Preventive Care - Key Activity 15


Strengthen Community Partnerships


This key activity involves the following elements of person-centered population-based care: proactive patient outreach and engagement; care coordination; address social needs.


Strengthening partnerships with community-based organizations that share the practice’s vision and goals for its patient population enables the practice to provide more holistic care to patients and meet crucial patient social needs. Your practice can leverage existing community infrastructure to provide resources unavailable within the medical home. Community partners provide various services that meet patients’ basic needs, such as education, housing, food, transportation, employment assistance and social support.

This activity provides considerations and tips for strengthening partnerships, although note that deep engagement in this work can require significant resources from your practice.

Local social service organizations are rooted within the communities they serve; thus, they have a deep understanding of the needs and preferences of their communities, as well as local resources and challenges. They can support outreach and health literacy efforts and participate in codesign by providing insight around clinical initiatives serving particular patient populations.

Building and strengthening relationships with community-based partners can extend the reach and impact of practices by facilitating patient access to services that the practice is unable to provide. Through partnerships with organizations that provide housing supports, nutrition assistance, transportation, and other social needs, practices can play an active role in helping to address health-related social needs. The PHMI Equity Framework and Approach should inform partnership development to ensure the work of partnership building is prioritizing community groups that experience injustice and structural violence.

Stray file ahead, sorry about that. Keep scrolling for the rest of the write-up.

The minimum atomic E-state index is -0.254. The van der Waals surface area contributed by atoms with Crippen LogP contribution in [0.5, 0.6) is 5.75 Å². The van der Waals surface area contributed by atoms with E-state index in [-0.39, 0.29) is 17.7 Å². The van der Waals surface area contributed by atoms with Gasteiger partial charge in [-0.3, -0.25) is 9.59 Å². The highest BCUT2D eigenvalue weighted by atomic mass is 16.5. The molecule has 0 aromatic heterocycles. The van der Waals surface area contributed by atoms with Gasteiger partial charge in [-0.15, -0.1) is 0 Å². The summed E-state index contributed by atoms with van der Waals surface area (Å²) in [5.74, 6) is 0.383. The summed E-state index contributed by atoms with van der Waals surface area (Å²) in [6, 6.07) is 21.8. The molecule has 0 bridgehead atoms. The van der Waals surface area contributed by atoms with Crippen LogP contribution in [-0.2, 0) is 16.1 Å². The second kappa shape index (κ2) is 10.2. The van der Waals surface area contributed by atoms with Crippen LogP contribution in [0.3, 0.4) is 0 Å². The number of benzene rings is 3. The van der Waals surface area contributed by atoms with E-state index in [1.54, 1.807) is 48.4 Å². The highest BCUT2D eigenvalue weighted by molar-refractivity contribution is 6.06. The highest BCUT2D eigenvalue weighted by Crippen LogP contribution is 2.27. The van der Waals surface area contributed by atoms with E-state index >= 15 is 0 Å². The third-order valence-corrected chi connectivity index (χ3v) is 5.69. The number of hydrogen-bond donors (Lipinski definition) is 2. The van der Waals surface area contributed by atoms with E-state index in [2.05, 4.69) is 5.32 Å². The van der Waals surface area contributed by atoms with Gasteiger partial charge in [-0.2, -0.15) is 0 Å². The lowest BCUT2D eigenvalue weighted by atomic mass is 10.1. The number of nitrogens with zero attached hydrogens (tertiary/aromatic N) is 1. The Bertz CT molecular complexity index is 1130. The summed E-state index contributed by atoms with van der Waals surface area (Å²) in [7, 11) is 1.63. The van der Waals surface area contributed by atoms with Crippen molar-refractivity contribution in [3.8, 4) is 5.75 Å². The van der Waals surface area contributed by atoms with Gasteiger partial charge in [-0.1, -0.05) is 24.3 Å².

Action steps and roles

1. Start by understanding the resources and partnerships available through Medi-Cal.

Suggested team member(s) responsible: Clinic operations and leadership staff who will liaise with community partners.
Resources include supports that are available to all Medi-Cal patients, such as transportation to medical appointments, as well as Medi-Cal Community Supports for eligible individuals with higher levels of social needs. The following is a list of social support resources that are available to Medi-Cal patients when eligibility criteria are met.

  • Transportation to medical and other Medi-Cal-covered appointments.
  • In-home supportive services, including personal home care assistance for those who qualify.
  • Community-based adult services, including day programs outside the home for individuals who need assistance with activities of daily living.

For individuals with the highest needs, the 14 Medi-Cal Community Supports are:

  • Housing transition navigation services.
  • Housing deposits.
  • Housing tenancy and sustaining services.